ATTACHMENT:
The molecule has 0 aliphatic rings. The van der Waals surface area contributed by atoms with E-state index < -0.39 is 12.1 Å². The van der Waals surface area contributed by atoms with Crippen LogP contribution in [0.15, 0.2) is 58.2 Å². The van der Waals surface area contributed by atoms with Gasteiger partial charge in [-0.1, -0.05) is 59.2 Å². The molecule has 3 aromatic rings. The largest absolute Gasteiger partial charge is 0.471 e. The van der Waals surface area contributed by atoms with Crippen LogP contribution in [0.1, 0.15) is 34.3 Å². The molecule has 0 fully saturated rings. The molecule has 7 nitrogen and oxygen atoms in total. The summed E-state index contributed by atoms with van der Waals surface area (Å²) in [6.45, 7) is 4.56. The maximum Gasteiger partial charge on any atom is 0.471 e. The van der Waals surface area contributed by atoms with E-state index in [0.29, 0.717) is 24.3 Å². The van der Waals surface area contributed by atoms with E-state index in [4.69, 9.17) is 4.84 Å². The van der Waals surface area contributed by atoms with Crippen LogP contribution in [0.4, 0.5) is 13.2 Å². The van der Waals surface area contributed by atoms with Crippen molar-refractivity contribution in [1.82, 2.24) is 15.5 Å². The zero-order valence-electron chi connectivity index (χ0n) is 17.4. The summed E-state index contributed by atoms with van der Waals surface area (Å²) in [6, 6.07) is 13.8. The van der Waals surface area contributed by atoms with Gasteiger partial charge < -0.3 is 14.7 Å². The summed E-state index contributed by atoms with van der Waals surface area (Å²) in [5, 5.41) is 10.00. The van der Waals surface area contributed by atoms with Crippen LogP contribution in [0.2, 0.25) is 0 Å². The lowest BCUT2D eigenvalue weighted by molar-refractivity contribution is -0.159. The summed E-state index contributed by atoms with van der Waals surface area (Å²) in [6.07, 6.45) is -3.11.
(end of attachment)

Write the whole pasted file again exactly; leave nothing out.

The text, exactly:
The molecule has 0 aliphatic rings. The van der Waals surface area contributed by atoms with E-state index < -0.39 is 12.1 Å². The van der Waals surface area contributed by atoms with Crippen LogP contribution in [0.15, 0.2) is 58.2 Å². The van der Waals surface area contributed by atoms with Gasteiger partial charge in [-0.1, -0.05) is 59.2 Å². The molecule has 3 aromatic rings. The largest absolute Gasteiger partial charge is 0.471 e. The van der Waals surface area contributed by atoms with Crippen LogP contribution in [0.1, 0.15) is 34.3 Å². The molecule has 0 fully saturated rings. The molecule has 7 nitrogen and oxygen atoms in total. The summed E-state index contributed by atoms with van der Waals surface area (Å²) in [6.45, 7) is 4.56. The maximum Gasteiger partial charge on any atom is 0.471 e. The van der Waals surface area contributed by atoms with E-state index in [0.29, 0.717) is 24.3 Å². The van der Waals surface area contributed by atoms with E-state index in [4.69, 9.17) is 4.84 Å². The van der Waals surface area contributed by atoms with Crippen LogP contribution in [0.4, 0.5) is 13.2 Å². The van der Waals surface area contributed by atoms with Crippen molar-refractivity contribution in [1.82, 2.24) is 15.5 Å². The zero-order valence-electron chi connectivity index (χ0n) is 17.4. The summed E-state index contributed by atoms with van der Waals surface area (Å²) in [6, 6.07) is 13.8. The van der Waals surface area contributed by atoms with Gasteiger partial charge < -0.3 is 14.7 Å². The summed E-state index contributed by atoms with van der Waals surface area (Å²) in [5, 5.41) is 10.00. The van der Waals surface area contributed by atoms with Crippen LogP contribution in [0.2, 0.25) is 0 Å². The lowest BCUT2D eigenvalue weighted by molar-refractivity contribution is -0.159. The summed E-state index contributed by atoms with van der Waals surface area (Å²) in [6.07, 6.45) is -3.11.